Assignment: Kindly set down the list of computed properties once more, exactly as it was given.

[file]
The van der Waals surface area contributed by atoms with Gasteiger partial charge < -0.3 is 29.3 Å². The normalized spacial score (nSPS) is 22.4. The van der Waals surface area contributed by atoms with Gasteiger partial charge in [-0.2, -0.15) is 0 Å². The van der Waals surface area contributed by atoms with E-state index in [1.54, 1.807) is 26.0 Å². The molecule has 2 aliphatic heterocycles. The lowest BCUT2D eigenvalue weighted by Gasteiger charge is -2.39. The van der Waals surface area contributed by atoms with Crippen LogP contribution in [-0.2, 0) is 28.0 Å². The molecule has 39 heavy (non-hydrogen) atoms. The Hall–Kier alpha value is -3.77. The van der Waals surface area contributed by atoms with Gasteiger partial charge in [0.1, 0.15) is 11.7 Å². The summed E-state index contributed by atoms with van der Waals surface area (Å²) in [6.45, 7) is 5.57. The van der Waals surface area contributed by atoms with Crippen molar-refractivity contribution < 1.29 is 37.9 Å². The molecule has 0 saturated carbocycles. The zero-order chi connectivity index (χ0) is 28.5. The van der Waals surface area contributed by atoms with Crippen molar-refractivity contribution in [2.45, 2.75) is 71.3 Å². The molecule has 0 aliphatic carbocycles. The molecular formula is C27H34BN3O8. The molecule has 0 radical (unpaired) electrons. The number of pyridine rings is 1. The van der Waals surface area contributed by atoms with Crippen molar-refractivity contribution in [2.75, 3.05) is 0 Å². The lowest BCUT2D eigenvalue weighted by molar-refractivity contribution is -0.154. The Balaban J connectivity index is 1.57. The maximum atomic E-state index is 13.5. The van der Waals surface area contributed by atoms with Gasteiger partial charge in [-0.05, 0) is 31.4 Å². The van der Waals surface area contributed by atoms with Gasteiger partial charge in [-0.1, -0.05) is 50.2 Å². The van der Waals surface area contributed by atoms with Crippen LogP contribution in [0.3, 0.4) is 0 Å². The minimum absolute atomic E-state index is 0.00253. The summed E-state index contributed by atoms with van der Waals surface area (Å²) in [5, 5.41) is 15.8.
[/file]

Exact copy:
The van der Waals surface area contributed by atoms with Gasteiger partial charge < -0.3 is 29.3 Å². The normalized spacial score (nSPS) is 22.4. The van der Waals surface area contributed by atoms with Gasteiger partial charge in [-0.2, -0.15) is 0 Å². The van der Waals surface area contributed by atoms with E-state index in [1.54, 1.807) is 26.0 Å². The molecule has 2 aliphatic heterocycles. The lowest BCUT2D eigenvalue weighted by Gasteiger charge is -2.39. The van der Waals surface area contributed by atoms with Crippen LogP contribution in [-0.2, 0) is 28.0 Å². The molecule has 39 heavy (non-hydrogen) atoms. The Hall–Kier alpha value is -3.77. The van der Waals surface area contributed by atoms with Gasteiger partial charge in [0.1, 0.15) is 11.7 Å². The summed E-state index contributed by atoms with van der Waals surface area (Å²) in [6.45, 7) is 5.57. The van der Waals surface area contributed by atoms with Crippen molar-refractivity contribution < 1.29 is 37.9 Å². The molecule has 0 saturated carbocycles. The zero-order chi connectivity index (χ0) is 28.5. The van der Waals surface area contributed by atoms with Crippen molar-refractivity contribution in [2.45, 2.75) is 71.3 Å². The molecule has 0 aliphatic carbocycles. The molecular formula is C27H34BN3O8. The molecule has 0 radical (unpaired) electrons. The number of pyridine rings is 1. The van der Waals surface area contributed by atoms with Crippen molar-refractivity contribution in [2.75, 3.05) is 0 Å². The lowest BCUT2D eigenvalue weighted by molar-refractivity contribution is -0.154. The Balaban J connectivity index is 1.57. The maximum atomic E-state index is 13.5. The van der Waals surface area contributed by atoms with Gasteiger partial charge in [-0.05, 0) is 31.4 Å². The van der Waals surface area contributed by atoms with Gasteiger partial charge in [-0.1, -0.05) is 50.2 Å². The van der Waals surface area contributed by atoms with Crippen LogP contribution in [0.3, 0.4) is 0 Å². The minimum absolute atomic E-state index is 0.00253. The summed E-state index contributed by atoms with van der Waals surface area (Å²) in [5, 5.41) is 15.8.